Why you should continue learning as an adult
A study undertaken by the Department for Business, Innovation and Skills suggests that engaging in continued education can have multiple benefits, impacting many different areas of life. Continuing learning into your adult life doesn’t necessarily have to lead to a formal qualification to be valuable – in some cases, removing the ‘pressure to achieve’ can strengthen the benefits all the more.
Whether you’re revisiting an old hobby, learning something completely new, or improving your professional skills, an adult learning course can provide a range of benefits, such as:
Improvements in physical and mental well-being
Increased confidence and positive attitude
General life satisfaction
A potential to increase income
But where to start? Below are some examples of areas in which you could take an adult learning course and what specific benefits they could bring to you.
Subjects like music, art, dance or creative writing could reveal a passion or talent for something that you never knew you had, but they can also have serious health benefits. Stress is associated with numerous chronic diseases like heart disease, depression and Alzheimer’s; indulging in creative activities has been shown to reduce stress and overall emotional wellbeing. What’s more, it can also have a positive impact on your career. For instance, careertipster.com suggests that engaging in a creative writing course can improve your vocabulary, organisational skills and more.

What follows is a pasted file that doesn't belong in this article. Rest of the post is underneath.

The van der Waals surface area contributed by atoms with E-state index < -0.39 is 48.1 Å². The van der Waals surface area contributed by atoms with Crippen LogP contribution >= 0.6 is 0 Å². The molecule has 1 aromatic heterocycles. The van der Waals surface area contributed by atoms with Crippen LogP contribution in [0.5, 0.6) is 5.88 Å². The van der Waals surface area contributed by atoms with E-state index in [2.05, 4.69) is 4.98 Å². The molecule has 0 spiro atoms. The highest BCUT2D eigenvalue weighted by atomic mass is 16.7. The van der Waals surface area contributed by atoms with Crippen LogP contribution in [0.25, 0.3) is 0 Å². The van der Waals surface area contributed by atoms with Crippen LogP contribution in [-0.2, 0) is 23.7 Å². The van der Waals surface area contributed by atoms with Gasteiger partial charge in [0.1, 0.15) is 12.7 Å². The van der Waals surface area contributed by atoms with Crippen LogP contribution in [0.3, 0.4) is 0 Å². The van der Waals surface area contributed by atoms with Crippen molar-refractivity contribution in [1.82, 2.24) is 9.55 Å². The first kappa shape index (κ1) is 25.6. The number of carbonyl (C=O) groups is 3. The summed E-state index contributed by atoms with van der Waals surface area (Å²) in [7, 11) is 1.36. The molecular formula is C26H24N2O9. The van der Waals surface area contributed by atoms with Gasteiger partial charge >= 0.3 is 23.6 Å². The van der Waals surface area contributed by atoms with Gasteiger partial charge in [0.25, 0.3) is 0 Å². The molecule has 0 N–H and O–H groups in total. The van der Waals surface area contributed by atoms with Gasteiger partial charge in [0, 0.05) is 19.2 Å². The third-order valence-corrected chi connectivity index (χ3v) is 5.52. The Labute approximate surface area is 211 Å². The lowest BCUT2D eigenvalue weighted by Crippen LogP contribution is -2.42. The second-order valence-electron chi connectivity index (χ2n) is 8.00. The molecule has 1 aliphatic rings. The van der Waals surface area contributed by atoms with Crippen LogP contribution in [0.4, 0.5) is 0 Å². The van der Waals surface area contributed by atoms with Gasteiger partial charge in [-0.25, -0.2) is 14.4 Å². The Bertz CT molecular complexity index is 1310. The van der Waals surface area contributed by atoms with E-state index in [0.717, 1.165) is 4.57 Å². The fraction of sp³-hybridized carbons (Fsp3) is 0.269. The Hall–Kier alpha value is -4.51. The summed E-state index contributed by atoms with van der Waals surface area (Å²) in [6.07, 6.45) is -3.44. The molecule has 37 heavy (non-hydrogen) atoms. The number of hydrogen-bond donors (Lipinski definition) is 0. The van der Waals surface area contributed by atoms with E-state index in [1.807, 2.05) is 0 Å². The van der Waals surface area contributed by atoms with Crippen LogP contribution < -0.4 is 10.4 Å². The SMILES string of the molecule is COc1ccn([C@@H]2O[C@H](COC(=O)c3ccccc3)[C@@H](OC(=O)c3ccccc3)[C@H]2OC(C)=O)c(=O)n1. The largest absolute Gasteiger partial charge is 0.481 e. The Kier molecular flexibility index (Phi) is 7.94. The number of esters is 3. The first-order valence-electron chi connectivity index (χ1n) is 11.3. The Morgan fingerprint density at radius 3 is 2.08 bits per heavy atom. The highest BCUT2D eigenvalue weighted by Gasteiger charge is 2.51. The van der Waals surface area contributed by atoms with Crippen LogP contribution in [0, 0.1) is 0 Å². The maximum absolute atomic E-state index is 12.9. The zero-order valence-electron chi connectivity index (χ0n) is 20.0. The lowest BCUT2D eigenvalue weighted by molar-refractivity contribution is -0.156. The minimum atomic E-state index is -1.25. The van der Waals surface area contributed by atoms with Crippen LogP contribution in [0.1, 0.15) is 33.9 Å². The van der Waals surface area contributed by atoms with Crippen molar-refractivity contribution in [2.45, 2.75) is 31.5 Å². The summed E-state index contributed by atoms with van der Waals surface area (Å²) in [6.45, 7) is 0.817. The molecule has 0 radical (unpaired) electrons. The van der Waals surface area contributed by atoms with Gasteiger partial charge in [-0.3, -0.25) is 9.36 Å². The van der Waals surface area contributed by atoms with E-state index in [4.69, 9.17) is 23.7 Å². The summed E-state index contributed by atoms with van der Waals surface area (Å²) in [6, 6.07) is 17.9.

Business and Professional
Whether you’re thinking about setting up your own business, or want to increase your skills to get that promotion, a short business course can make a huge difference. You can learn skills such as management, administration, accounting, problem-solving and team work to help you thrive in a professional environment.
According to the British Council, three quarters of British adults can’t speak a foreign language competently – so taking a language course is sure to set you apart, particularly in business. A recent BBC News article suggested that learning a new language can have far reaching benefits – speaking with four people who say that learning another language changed their lives, professionally and personally.